How We Tested
We sent all of the reusable paper towels on this roundup to our experienced product tester, who used them side-by-side to pick up spills, wipe down glassware and dishware, clean mirrors and countertops, and dry their hands. They were also washed by hand and/or by washing machine and air-dried and/or sent through the dryer. Each reusable paper towel was rated on material, absorbency, versatility, ease of cleaning, and overall value. Our tester then offered additional insights on each reusable paper towel's strengths and weaknesses.
What to Look for in Reusable Paper Towels
Information to look out for on product packaging and manufacturer websites include: if the reusable paper towels are compostable, biodegradable, and nontoxic and whether they feature green product certification labels, like Green Seal, Rainforest Alliance Certified, and Global Organic Textile Standard (GOTS). These certifications will let you know for sure that the product was made with Mother Earth in mind.
How absorbent a particular non-paper towel will be is mainly attributable to the materials it is made out of. Microfiber tends to soak up water better than cotton, and hemp usually retains moisture better than bamboo. It is also not uncommon for bamboo fibers to be used in combination with cotton in order to strike a balance between the strengths of both textiles.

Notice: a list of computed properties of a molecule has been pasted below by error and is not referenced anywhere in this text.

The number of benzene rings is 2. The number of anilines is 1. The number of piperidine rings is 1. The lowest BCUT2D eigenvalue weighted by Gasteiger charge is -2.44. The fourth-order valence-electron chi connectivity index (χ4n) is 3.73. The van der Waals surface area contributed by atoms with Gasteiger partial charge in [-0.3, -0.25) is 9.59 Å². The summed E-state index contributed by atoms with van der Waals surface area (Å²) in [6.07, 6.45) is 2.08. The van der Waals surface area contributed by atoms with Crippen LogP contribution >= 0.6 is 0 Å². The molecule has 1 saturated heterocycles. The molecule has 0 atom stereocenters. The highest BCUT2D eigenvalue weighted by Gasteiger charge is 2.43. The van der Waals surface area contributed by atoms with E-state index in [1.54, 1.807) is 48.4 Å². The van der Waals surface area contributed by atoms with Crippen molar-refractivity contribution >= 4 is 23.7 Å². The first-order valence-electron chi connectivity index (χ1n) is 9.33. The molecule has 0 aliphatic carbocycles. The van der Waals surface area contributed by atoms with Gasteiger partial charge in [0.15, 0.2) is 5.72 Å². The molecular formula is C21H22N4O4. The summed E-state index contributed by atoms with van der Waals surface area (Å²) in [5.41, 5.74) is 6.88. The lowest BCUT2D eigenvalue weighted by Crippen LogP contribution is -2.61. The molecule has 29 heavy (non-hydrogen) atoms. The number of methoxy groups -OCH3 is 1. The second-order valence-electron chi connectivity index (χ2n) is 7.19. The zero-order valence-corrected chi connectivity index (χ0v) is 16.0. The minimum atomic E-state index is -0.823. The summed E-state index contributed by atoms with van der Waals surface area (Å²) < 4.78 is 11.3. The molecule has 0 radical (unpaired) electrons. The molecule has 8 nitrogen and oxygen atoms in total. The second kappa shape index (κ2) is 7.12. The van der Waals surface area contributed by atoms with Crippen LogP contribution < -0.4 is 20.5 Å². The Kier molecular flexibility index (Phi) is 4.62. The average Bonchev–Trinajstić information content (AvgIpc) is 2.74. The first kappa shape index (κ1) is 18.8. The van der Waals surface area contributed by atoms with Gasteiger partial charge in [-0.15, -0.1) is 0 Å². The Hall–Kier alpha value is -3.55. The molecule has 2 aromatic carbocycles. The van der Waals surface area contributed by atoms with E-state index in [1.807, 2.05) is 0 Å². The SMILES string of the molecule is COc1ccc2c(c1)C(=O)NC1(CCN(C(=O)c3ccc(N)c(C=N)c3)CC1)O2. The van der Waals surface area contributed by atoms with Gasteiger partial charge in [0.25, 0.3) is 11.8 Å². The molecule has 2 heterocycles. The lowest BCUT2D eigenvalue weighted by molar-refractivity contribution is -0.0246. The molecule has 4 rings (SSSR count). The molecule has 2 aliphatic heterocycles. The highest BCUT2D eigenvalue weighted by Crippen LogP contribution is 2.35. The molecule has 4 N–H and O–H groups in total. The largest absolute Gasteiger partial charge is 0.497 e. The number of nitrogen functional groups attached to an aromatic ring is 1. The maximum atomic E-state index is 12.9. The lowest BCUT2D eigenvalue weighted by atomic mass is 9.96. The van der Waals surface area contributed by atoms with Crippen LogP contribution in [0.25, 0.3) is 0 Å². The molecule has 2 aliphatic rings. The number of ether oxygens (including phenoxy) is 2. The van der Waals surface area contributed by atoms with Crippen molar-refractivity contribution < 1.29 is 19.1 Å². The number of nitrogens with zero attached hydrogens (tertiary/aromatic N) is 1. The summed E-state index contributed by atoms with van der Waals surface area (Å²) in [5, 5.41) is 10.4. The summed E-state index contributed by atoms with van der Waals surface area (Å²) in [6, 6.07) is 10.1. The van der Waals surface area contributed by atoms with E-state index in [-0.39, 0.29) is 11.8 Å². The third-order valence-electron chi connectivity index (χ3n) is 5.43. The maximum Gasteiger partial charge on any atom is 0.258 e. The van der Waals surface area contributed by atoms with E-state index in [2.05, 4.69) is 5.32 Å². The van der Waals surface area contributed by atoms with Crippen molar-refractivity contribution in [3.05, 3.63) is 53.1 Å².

To sanitize reusable paper towels between uses, many can be microwaved or boiled for a short amount of time and laid flat or draped over a faucet to air dry. Check with the manufacturer for proper guidance.
How do you clean reusable paper towels?
It is important to read the specified care instructions. At the very least, most reusable paper cloths can be rinsed by hand using water and a mild dish detergent before squeezing out excess water. Then allow to dry flat either on a dish rack or sink edge.
To further disinfect between washes, check the original packaging to see if the type you own can be microwaved for a minute. And if the towels are flagged as dishwasher safe (which most are), it's best to place them in the machine’s top rack to avoid oversaturation. Machine washable towels reportedly do best in cold or warm rinse cycles with gentle laundry soap, although some can be bleached. Most users also seem to have a strong preference for air drying rather than placing them in a standard dryer, as this may cause shrinkage over time. As previously mentioned, it's best to check the manufacturer's instructions for specific guidance.